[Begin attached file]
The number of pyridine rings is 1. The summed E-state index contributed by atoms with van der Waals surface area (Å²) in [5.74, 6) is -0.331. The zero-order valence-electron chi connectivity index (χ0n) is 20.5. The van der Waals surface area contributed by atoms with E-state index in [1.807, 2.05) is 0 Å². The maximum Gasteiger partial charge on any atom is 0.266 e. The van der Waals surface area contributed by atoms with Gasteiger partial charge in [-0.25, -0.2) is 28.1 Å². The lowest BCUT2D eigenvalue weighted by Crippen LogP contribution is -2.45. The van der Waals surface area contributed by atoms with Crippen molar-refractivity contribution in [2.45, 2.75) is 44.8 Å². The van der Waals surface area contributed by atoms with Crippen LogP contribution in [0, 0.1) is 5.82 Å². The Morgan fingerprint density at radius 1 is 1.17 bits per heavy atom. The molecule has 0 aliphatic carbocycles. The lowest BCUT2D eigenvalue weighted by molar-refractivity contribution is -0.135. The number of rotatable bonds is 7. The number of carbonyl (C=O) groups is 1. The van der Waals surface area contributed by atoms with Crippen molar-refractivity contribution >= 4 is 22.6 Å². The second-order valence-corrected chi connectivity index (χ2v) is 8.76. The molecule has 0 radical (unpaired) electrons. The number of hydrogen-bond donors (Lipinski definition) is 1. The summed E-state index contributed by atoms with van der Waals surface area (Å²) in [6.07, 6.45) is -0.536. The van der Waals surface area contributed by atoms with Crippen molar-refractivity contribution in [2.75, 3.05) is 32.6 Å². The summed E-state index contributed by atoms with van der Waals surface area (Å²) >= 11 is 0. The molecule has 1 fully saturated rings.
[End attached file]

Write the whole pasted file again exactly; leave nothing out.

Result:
The number of pyridine rings is 1. The summed E-state index contributed by atoms with van der Waals surface area (Å²) in [5.74, 6) is -0.331. The zero-order valence-electron chi connectivity index (χ0n) is 20.5. The van der Waals surface area contributed by atoms with E-state index in [1.807, 2.05) is 0 Å². The maximum Gasteiger partial charge on any atom is 0.266 e. The van der Waals surface area contributed by atoms with Gasteiger partial charge in [-0.25, -0.2) is 28.1 Å². The lowest BCUT2D eigenvalue weighted by Crippen LogP contribution is -2.45. The van der Waals surface area contributed by atoms with Crippen molar-refractivity contribution in [2.45, 2.75) is 44.8 Å². The van der Waals surface area contributed by atoms with Crippen LogP contribution in [0, 0.1) is 5.82 Å². The Morgan fingerprint density at radius 1 is 1.17 bits per heavy atom. The molecule has 0 aliphatic carbocycles. The lowest BCUT2D eigenvalue weighted by molar-refractivity contribution is -0.135. The number of rotatable bonds is 7. The number of carbonyl (C=O) groups is 1. The van der Waals surface area contributed by atoms with Crippen molar-refractivity contribution >= 4 is 22.6 Å². The second-order valence-corrected chi connectivity index (χ2v) is 8.76. The molecule has 0 radical (unpaired) electrons. The number of hydrogen-bond donors (Lipinski definition) is 1. The summed E-state index contributed by atoms with van der Waals surface area (Å²) in [6.07, 6.45) is -0.536. The van der Waals surface area contributed by atoms with Crippen molar-refractivity contribution in [2.75, 3.05) is 32.6 Å². The summed E-state index contributed by atoms with van der Waals surface area (Å²) >= 11 is 0. The molecule has 1 fully saturated rings.